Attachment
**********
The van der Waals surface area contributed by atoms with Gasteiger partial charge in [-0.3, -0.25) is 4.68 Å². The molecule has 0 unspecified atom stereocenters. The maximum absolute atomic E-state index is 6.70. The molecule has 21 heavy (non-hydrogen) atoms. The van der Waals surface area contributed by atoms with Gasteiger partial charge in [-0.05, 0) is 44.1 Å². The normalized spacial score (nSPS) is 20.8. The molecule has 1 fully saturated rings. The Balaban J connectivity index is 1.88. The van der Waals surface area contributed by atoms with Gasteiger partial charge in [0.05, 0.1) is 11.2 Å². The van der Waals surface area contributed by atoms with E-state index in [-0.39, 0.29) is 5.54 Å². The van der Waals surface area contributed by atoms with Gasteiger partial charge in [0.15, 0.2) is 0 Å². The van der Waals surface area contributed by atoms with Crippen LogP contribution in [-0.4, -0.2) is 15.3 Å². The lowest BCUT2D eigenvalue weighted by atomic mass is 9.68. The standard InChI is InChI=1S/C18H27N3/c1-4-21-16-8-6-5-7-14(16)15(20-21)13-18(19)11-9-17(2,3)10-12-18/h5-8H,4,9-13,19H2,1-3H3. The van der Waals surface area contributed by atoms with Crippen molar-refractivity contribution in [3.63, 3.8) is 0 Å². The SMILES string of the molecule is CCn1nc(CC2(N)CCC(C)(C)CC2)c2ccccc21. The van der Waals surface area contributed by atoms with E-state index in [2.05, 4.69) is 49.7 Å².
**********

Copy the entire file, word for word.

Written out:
The van der Waals surface area contributed by atoms with Gasteiger partial charge in [-0.3, -0.25) is 4.68 Å². The molecule has 0 unspecified atom stereocenters. The maximum absolute atomic E-state index is 6.70. The molecule has 21 heavy (non-hydrogen) atoms. The van der Waals surface area contributed by atoms with Gasteiger partial charge in [-0.05, 0) is 44.1 Å². The normalized spacial score (nSPS) is 20.8. The molecule has 1 fully saturated rings. The Balaban J connectivity index is 1.88. The van der Waals surface area contributed by atoms with Gasteiger partial charge in [0.05, 0.1) is 11.2 Å². The van der Waals surface area contributed by atoms with E-state index in [-0.39, 0.29) is 5.54 Å². The van der Waals surface area contributed by atoms with Gasteiger partial charge in [0.15, 0.2) is 0 Å². The van der Waals surface area contributed by atoms with Crippen LogP contribution in [-0.4, -0.2) is 15.3 Å². The lowest BCUT2D eigenvalue weighted by atomic mass is 9.68. The standard InChI is InChI=1S/C18H27N3/c1-4-21-16-8-6-5-7-14(16)15(20-21)13-18(19)11-9-17(2,3)10-12-18/h5-8H,4,9-13,19H2,1-3H3. The van der Waals surface area contributed by atoms with Crippen molar-refractivity contribution in [3.63, 3.8) is 0 Å². The SMILES string of the molecule is CCn1nc(CC2(N)CCC(C)(C)CC2)c2ccccc21. The van der Waals surface area contributed by atoms with E-state index in [2.05, 4.69) is 49.7 Å².